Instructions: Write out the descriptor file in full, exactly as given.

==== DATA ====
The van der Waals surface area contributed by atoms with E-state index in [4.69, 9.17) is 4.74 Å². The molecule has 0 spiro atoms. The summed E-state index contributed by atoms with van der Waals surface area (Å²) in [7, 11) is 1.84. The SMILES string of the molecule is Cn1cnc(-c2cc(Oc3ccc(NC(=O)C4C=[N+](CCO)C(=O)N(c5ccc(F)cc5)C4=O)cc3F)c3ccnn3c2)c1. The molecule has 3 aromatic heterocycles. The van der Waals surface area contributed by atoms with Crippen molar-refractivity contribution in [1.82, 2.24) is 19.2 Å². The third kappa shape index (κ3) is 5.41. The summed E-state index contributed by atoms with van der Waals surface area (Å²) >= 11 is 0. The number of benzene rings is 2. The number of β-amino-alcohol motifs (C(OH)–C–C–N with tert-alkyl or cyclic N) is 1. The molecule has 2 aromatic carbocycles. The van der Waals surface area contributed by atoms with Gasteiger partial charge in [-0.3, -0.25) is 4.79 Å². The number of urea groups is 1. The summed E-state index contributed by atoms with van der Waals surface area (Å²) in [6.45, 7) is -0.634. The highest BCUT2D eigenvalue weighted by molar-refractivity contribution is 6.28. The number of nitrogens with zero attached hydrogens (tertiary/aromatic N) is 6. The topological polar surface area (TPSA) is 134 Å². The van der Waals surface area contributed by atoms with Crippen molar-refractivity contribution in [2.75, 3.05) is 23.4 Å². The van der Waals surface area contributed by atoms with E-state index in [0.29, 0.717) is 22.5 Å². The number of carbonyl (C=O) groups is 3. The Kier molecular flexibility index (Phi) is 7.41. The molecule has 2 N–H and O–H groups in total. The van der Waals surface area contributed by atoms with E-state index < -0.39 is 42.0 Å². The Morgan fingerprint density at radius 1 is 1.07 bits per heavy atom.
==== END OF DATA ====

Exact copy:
The van der Waals surface area contributed by atoms with E-state index in [4.69, 9.17) is 4.74 Å². The molecule has 0 spiro atoms. The summed E-state index contributed by atoms with van der Waals surface area (Å²) in [7, 11) is 1.84. The SMILES string of the molecule is Cn1cnc(-c2cc(Oc3ccc(NC(=O)C4C=[N+](CCO)C(=O)N(c5ccc(F)cc5)C4=O)cc3F)c3ccnn3c2)c1. The molecule has 3 aromatic heterocycles. The van der Waals surface area contributed by atoms with Crippen molar-refractivity contribution in [1.82, 2.24) is 19.2 Å². The third kappa shape index (κ3) is 5.41. The summed E-state index contributed by atoms with van der Waals surface area (Å²) >= 11 is 0. The number of benzene rings is 2. The number of β-amino-alcohol motifs (C(OH)–C–C–N with tert-alkyl or cyclic N) is 1. The molecule has 2 aromatic carbocycles. The van der Waals surface area contributed by atoms with Gasteiger partial charge in [-0.3, -0.25) is 4.79 Å². The number of urea groups is 1. The summed E-state index contributed by atoms with van der Waals surface area (Å²) in [6.45, 7) is -0.634. The highest BCUT2D eigenvalue weighted by molar-refractivity contribution is 6.28. The number of nitrogens with zero attached hydrogens (tertiary/aromatic N) is 6. The topological polar surface area (TPSA) is 134 Å². The van der Waals surface area contributed by atoms with Crippen molar-refractivity contribution in [2.75, 3.05) is 23.4 Å². The van der Waals surface area contributed by atoms with E-state index in [0.29, 0.717) is 22.5 Å². The number of carbonyl (C=O) groups is 3. The Kier molecular flexibility index (Phi) is 7.41. The molecule has 2 N–H and O–H groups in total. The van der Waals surface area contributed by atoms with E-state index < -0.39 is 42.0 Å². The Morgan fingerprint density at radius 1 is 1.07 bits per heavy atom.